Given its high acidity, Falanghina is ideal with shellfish.
Everyone knows about the gorgeous seaside setting of the Amalfi Coast, but few realize this is an excellent wine zone as well (Costa d’Amalfi DOC). Here growers use the traditional pergola system of training the vines; in this system, the overhead canopy protects the grapes from too much sun.
Vintners along the Amalfi Coast work with several white varieties not found elsewher; these incude Fenile, Ginestra and Biancolella. Most of the whites produced here are blends, offering lovely aromatics (most notably citrus, pear and melon) with vibrant acidity. Usually non-oak aged, most of the bottlings are meant for consumption within 2-3 years of the vintage date; they are perfect with local shellfish such as vongole, the tiny clams from the sea.
Among the best producers of white wine from the Amalfi Coast are:
- Marisa Cuomo
- Giuseppe Apicella
- Tenuta San Francesco
Marisa Cuomo, along with her husband/winemaker Andrea Ferraioli, is recognnized as one of Italy’s finest white wine producers. Their most famous wine, Fiorduva, is a powerful Amalfi blend fermented in barrique.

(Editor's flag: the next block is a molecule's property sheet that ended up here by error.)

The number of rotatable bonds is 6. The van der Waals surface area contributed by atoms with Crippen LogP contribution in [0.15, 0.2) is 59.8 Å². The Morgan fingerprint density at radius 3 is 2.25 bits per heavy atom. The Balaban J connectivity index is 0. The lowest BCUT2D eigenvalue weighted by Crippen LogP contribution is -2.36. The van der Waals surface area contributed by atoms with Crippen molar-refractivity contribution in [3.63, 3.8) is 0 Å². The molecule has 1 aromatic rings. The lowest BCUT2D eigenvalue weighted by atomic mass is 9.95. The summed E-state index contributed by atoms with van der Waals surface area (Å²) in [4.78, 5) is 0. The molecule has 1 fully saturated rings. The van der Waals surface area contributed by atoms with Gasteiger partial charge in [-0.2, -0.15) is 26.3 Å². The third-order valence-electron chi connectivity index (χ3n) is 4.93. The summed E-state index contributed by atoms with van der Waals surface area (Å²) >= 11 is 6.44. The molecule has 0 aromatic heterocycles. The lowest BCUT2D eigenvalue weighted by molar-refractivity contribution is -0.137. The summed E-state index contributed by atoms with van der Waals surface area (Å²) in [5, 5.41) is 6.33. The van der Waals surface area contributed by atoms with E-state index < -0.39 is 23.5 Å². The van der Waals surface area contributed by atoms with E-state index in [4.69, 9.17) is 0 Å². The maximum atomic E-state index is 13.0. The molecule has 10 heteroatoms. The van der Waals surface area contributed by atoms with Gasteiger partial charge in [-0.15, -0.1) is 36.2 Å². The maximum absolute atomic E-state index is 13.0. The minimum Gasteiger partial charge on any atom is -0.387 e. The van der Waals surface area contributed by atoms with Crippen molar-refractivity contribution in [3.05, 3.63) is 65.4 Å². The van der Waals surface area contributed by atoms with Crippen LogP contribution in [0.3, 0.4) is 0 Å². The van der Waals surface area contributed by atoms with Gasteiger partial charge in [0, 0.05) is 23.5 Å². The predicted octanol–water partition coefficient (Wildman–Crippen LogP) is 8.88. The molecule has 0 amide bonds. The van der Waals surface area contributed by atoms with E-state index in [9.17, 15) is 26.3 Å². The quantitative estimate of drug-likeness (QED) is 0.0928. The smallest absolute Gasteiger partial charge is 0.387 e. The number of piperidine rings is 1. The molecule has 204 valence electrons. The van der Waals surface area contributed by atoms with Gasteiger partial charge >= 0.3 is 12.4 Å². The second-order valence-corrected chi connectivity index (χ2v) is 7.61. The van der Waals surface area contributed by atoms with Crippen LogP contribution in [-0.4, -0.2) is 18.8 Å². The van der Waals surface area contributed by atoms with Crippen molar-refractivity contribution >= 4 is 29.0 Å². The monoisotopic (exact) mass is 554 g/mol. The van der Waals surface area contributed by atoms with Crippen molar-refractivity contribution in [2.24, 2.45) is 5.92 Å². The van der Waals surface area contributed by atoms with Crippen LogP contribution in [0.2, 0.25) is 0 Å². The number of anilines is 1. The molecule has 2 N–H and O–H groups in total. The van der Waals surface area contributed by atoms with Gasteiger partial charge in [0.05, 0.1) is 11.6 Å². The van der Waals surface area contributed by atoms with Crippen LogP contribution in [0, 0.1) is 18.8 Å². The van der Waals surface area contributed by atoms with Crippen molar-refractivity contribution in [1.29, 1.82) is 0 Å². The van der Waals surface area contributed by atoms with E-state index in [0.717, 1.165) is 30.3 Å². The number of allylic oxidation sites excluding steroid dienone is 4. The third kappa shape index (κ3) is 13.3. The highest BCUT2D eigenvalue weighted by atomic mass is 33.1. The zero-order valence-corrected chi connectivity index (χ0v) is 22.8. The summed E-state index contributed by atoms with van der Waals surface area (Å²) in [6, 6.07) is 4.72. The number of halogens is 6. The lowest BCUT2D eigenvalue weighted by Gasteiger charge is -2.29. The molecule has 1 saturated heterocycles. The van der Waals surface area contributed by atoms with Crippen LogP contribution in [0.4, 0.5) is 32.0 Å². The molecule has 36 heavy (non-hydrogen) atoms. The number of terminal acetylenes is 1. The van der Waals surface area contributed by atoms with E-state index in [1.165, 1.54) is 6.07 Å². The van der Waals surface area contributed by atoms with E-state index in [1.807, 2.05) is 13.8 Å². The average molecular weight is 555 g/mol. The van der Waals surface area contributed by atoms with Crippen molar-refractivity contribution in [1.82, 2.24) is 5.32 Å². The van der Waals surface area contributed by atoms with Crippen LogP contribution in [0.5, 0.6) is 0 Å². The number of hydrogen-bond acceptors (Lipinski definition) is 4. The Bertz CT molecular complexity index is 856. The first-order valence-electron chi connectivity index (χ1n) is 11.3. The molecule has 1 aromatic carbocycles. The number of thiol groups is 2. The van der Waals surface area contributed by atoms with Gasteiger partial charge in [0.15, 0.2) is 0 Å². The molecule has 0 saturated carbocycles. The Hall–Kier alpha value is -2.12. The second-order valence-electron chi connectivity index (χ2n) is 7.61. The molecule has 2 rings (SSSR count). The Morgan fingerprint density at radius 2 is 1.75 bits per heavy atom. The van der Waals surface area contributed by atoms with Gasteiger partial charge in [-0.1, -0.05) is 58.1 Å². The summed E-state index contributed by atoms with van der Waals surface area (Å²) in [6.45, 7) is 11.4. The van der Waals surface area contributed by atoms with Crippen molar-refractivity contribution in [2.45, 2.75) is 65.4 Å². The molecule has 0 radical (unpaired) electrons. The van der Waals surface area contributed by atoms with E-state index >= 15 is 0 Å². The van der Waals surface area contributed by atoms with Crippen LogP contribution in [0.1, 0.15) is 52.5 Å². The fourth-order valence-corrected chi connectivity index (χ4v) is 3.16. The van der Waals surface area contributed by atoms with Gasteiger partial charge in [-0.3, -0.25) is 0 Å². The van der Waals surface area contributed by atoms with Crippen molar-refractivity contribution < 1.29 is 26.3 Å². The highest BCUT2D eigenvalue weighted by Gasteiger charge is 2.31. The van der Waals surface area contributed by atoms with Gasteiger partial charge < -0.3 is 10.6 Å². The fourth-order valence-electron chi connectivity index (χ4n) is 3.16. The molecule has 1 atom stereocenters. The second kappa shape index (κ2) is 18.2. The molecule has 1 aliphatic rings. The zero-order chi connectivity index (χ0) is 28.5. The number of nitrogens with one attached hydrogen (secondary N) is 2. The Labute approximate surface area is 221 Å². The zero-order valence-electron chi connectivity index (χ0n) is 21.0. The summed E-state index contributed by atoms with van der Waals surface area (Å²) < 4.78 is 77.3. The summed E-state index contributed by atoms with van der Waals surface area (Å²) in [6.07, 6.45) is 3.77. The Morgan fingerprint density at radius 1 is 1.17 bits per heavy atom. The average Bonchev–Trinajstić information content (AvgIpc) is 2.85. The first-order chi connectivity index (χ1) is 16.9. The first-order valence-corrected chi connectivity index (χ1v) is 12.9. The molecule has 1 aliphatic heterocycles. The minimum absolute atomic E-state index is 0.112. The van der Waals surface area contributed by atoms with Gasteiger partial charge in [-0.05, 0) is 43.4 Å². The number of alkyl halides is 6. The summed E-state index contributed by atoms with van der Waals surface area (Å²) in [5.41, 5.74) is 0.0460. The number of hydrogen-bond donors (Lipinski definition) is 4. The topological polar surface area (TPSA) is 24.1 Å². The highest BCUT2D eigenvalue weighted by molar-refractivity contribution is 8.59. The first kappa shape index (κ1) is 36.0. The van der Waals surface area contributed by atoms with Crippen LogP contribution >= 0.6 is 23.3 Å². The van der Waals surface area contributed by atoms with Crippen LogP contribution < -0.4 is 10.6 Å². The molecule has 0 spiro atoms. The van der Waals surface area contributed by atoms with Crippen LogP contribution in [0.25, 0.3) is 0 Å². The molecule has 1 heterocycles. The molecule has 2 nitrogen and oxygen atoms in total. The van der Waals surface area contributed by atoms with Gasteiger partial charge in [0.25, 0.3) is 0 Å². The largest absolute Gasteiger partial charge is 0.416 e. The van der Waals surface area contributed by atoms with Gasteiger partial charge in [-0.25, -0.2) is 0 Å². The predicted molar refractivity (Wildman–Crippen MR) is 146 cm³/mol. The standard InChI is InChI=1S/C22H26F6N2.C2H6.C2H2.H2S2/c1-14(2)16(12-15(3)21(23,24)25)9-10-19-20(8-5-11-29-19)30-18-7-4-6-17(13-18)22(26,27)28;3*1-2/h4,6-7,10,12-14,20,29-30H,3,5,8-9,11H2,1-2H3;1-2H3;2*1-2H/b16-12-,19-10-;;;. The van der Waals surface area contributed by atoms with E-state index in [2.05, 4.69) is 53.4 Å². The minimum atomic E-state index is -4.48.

OTHER CAMPANIAN WHITES
There are a few other excellent areas for white wine in Campania, including the island of Ischia, off the coast of Napoli. Here producers struggle with high winds and other conditions to make white blends from varieties such as Forestera and Biancolella. Top producers from Ischia include Pietratorcia and Casa d’Ambra.
In the province of Caserta, there are a few producers working with Pallagrello Bianco; this variety is quite unique in that the aromatics are not fresh melon and pear, but more along the lines of dried herbs, flowers (such as acacia) and a distinct nuttiness. These wines remind one of Campania’s past! Look for producers such as Alois and Terre del Principe.
Finally, a white variety named Aspirinio is grown in Caserta in northern Campania. The vines of Aspirinio in the Aspirinio di Aversa DOC are trained to poles and reach as high as 30 feet off the ground, meaning pickers must climb ladders to harvest the grapes. While a dry white and sparkling version of Aspirinio di Aversa is produced, the most famous version is the passito bottling.